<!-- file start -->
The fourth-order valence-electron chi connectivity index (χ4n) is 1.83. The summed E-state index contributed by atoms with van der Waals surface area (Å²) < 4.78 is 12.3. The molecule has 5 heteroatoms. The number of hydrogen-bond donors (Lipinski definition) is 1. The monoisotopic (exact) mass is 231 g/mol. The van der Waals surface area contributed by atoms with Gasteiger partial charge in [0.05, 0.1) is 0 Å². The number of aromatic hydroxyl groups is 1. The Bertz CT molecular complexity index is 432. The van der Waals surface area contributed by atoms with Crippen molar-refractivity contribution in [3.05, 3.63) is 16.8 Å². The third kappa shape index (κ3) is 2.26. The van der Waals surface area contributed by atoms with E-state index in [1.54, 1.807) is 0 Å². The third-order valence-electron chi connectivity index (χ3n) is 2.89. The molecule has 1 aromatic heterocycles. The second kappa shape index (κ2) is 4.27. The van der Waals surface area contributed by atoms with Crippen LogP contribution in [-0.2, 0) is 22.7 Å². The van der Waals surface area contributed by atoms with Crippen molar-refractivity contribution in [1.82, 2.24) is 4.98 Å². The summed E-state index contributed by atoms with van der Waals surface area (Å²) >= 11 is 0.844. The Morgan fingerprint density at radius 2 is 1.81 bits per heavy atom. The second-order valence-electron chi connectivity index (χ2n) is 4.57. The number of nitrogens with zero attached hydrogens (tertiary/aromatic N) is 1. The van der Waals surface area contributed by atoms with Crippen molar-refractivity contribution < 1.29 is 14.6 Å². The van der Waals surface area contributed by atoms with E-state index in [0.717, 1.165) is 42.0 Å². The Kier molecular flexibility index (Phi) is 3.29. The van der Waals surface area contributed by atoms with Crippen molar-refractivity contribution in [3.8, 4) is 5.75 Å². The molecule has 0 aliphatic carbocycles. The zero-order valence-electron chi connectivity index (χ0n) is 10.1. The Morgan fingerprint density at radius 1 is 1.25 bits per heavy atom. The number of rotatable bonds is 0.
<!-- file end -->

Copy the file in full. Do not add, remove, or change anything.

The fourth-order valence-electron chi connectivity index (χ4n) is 1.83. The summed E-state index contributed by atoms with van der Waals surface area (Å²) < 4.78 is 12.3. The molecule has 5 heteroatoms. The number of hydrogen-bond donors (Lipinski definition) is 1. The monoisotopic (exact) mass is 231 g/mol. The van der Waals surface area contributed by atoms with Gasteiger partial charge in [0.05, 0.1) is 0 Å². The number of aromatic hydroxyl groups is 1. The Bertz CT molecular complexity index is 432. The van der Waals surface area contributed by atoms with Crippen molar-refractivity contribution in [3.05, 3.63) is 16.8 Å². The third kappa shape index (κ3) is 2.26. The van der Waals surface area contributed by atoms with E-state index in [1.54, 1.807) is 0 Å². The third-order valence-electron chi connectivity index (χ3n) is 2.89. The molecule has 1 aromatic heterocycles. The second kappa shape index (κ2) is 4.27. The van der Waals surface area contributed by atoms with Crippen LogP contribution in [-0.2, 0) is 22.7 Å². The van der Waals surface area contributed by atoms with Crippen molar-refractivity contribution in [1.82, 2.24) is 4.98 Å². The summed E-state index contributed by atoms with van der Waals surface area (Å²) >= 11 is 0.844. The Morgan fingerprint density at radius 2 is 1.81 bits per heavy atom. The second-order valence-electron chi connectivity index (χ2n) is 4.57. The number of nitrogens with zero attached hydrogens (tertiary/aromatic N) is 1. The van der Waals surface area contributed by atoms with Crippen molar-refractivity contribution < 1.29 is 14.6 Å². The van der Waals surface area contributed by atoms with E-state index in [0.717, 1.165) is 42.0 Å². The Kier molecular flexibility index (Phi) is 3.29. The van der Waals surface area contributed by atoms with Crippen molar-refractivity contribution in [3.8, 4) is 5.75 Å². The molecule has 0 aliphatic carbocycles. The zero-order valence-electron chi connectivity index (χ0n) is 10.1. The Morgan fingerprint density at radius 1 is 1.25 bits per heavy atom. The number of rotatable bonds is 0.